- Table 3.1 Images of the classroom and visions of the learner (after Getzels, 1977) 26
- Table 4.1 Learning and performance orientations (from Watkins et al., 2002, based on Dweck) 46
- Table 4.2 Teachers’ tensions (following Marble et al., 2000) 54
- Table 6.1 Pupils’ most frequent classroom activities 70
- Table 6.2 Brief examples of active learning in a range of subjects 76
- Table 10.1 Four levels of assessing oneself as a learner 150
- Table 10.2 Developing skills of assessment 151
- Table 10.3 The ‘habits of mind’ framework (Costa and Kallick, 2000) 152
- Table 11.1 Issues in making changes in classrooms 165
- Figure 2.1 Conceptions, actions and context of learning 13
- Figure 2.2 A 10 year-old's drawing of a learning occasion (Harris, 2002) 13
- Figure 2.3 Another 10 year-old's drawing of a learning occasion (Harris, 2002) 14
- Figure 2.4 A 6 year-old's drawing of learning (Bonnell, 2003) 16
- Figure 3.1 Stacey's drawing of learning in the classroom 28
- Figure 3.2 Ella's drawing of learning in the classroom 29
- Figure 3.3 Child's drawing of contrasting classrooms (i) 31
- Figure 3.4 Child's drawing of contrasting classrooms (ii) 32
- Figure 3.5 Child's drawing of contrasting classrooms (iii) 33
- Figure 6.1 A model of the activities involved in a learning process 77
- Figure 7.1 Images of cooperation and collaboration 88 [Page ix]
- Figure 7.2 Peers as the bridge between private and public 94
- Figure 7.3 The structure of groups in a jigsaw classroom 97
- Figure 8.1 Classroom practices and the effects of learner-driven learning 117
- Figure 9.1 Meta-learning as an additional cycle in learning 129
- Figure 10.1 Shared principles of curriculum theories, psychological theories and assessment theory characterising an emergent, constructivist paradigm (Shepard, 2000) 145
- Figure 10.2 Two examples of pupils’ quality criteria 148
- Figure 10.3 Four possible states of the learner 154
Preface[Page xi]Why this Book?
To our knowledge this is the only book for teachers which:
Who are the Authors?
- takes seriously the complexity of the classroom
- understands the way that classroom practices do (and do not) change
- is based on a twenty first century understanding of learning
- offers a comprehensive range of suggestions for classroom practice
- is evidence-rich in two senses: research evidence and professional evidence.
This book is written by three colleagues who, amongst other things, have recently been leading the following courses at the University of London Institute of Education:
MA in Effective Learning
MA in School Effectiveness and School Improvement
Professional Diploma in Learning and Teaching
These are not dry academic courses – quite the opposite. Many teachers from the UK and all over the world who take them describe them as challenging and re-professionalising.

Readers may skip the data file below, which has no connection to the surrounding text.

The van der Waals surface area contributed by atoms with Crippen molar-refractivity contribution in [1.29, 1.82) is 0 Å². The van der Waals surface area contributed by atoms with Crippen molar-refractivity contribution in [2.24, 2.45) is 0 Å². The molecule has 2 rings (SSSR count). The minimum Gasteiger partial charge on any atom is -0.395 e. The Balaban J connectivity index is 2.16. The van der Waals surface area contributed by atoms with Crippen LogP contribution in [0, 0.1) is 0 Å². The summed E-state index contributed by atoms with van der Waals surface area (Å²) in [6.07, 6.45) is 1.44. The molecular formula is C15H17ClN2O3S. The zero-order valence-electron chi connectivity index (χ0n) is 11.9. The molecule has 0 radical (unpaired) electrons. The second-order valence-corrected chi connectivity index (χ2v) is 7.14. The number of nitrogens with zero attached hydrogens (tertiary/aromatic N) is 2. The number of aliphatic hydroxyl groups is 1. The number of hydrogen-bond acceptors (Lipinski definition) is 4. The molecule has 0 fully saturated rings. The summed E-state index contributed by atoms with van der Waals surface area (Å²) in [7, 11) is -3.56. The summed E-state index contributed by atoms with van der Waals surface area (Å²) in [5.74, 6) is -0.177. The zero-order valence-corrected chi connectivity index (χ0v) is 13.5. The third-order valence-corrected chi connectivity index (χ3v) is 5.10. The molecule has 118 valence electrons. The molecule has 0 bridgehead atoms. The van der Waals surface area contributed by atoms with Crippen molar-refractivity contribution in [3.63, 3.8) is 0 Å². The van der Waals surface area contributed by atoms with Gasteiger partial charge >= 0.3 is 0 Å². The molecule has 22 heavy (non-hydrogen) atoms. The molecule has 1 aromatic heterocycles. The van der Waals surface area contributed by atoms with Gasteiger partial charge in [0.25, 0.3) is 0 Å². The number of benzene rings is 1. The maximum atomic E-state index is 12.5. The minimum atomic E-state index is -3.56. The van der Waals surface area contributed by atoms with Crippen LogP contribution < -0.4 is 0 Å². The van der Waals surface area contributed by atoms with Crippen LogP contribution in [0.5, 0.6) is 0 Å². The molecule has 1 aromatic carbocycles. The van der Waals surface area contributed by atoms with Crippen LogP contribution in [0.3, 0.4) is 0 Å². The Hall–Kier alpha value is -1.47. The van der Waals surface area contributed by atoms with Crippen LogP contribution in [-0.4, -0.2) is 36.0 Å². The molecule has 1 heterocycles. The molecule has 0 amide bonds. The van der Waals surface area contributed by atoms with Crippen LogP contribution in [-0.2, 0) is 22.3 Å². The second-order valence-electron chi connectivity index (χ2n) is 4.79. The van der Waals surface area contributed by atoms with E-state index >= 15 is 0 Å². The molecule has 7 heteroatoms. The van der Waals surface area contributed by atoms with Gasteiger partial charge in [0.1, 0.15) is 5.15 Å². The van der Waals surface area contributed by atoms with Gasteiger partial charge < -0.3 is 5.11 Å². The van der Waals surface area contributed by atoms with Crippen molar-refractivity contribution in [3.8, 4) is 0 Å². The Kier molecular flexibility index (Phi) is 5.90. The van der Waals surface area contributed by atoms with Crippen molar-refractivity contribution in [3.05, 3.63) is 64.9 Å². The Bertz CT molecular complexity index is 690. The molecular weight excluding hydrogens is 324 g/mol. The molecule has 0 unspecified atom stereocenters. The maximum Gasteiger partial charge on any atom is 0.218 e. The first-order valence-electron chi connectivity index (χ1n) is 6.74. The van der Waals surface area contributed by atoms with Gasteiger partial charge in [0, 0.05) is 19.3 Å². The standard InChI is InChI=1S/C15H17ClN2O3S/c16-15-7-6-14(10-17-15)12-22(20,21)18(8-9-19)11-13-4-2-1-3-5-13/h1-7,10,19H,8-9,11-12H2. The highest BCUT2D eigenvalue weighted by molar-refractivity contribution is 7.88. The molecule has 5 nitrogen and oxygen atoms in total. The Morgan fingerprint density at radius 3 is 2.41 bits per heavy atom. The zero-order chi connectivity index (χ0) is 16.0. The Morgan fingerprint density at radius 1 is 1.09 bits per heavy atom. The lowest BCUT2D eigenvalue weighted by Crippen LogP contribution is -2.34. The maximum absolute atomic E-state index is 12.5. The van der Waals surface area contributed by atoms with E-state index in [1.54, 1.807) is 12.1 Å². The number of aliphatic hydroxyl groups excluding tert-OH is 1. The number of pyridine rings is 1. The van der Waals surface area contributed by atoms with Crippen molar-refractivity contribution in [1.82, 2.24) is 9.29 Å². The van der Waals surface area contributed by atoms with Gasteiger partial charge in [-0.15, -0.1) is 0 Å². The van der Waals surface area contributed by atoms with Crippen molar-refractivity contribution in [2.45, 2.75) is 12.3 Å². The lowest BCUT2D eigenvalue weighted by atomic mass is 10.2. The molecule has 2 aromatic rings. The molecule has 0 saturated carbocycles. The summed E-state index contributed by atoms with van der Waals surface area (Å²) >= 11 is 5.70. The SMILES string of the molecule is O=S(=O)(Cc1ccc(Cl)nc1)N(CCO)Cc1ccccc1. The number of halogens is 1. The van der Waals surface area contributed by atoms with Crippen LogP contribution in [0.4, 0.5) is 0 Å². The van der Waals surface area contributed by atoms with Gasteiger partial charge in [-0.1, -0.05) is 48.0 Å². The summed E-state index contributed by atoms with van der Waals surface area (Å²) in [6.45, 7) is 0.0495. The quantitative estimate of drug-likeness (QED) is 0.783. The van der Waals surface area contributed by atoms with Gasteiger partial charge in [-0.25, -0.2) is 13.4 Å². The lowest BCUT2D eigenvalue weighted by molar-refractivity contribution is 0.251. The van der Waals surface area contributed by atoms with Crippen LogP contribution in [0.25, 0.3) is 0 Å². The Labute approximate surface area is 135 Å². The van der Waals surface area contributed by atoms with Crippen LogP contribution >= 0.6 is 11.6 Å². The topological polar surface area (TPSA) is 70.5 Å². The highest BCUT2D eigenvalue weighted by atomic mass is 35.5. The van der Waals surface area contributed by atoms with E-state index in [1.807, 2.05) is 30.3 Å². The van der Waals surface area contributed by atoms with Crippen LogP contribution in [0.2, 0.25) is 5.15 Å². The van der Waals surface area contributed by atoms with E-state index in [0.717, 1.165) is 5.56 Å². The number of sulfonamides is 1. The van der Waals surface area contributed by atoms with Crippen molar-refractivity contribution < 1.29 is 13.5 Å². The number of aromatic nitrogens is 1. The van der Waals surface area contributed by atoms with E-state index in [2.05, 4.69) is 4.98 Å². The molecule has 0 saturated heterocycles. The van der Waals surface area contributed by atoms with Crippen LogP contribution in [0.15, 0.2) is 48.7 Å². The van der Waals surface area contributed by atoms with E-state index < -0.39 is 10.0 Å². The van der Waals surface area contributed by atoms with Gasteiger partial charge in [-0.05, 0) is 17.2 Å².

The authors also lead projects and short courses with many teachers, schools and local authorities in England and Wales.
Between them their experience as professional educators amounts to about a hundred years – and never the same one twice.Why Now?
The contents of this book would be appropriate at any time, but in England and [Page xii]other countries there is an extra reason which is current: many classrooms have reverted to a form of operation which is centuries old and which does not prepare young people for the world we live in now. Surveys suggest that a teaching-dominated form has increased in recent years, with a correspondingly passive role for learners. This is not the way to get the high performance, which we all want for all young people, as one of the things they take away from school.
Effective learning is a core process in many domains of life, and school can play a special part in helping learners develop the approaches and understandings which will be effective across their learning landscape.An Outline Map of the Book
The context of the classroom affects a great deal of what teachers and pupils do. It crucially affects the approaches to learning which are adopted. Yet the context of the classroom is rarely addressed when practices for classrooms are suggested by many proponents. Instead of replicating this, we embed our understandings of effective learning in what is known about classrooms.
Part I (Chapters 1 to 5) engages with your experience and your understanding of classrooms, especially in identifying the processes which have been at work when learning has been best in classrooms you know. Then we seek to analyse how classrooms are seen, in order to identify the tensions that teachers face, and the issues when teachers resolve these tensions in a non-traditional way for the purposes of promoting effective learning.
Part II (Chapters 6 to 10) aims to extend your experience with frameworks and ideas from a range of sources, mainly using four headings which regularly arise in teachers’ and pupils’ accounts of the best learning in classrooms. In this part of the book we use a greater balance of evidence from research, because we want no-one to think that these frameworks are not solidly based on dependable evidence. There has been too much advice and instruction to teachers which are based more on ideology than evidence. The last chapter in this section examines the process of assessment and what may be done in classroom practices to reclaim assessment for effective learning.
Part III (Chapter 11) encourages you to take forward the enquiries and experiments which are appropriate for you in classrooms that you know. This will entail doing some things which are not part of the dominant picture in classrooms today, so we encourage you to be exceptional in both senses of the word.
We aim for this book to be thought-provoking, challenging and practically useful. We sincerely hope that you and the pupils you learn with enjoy reclaiming the energy of learning.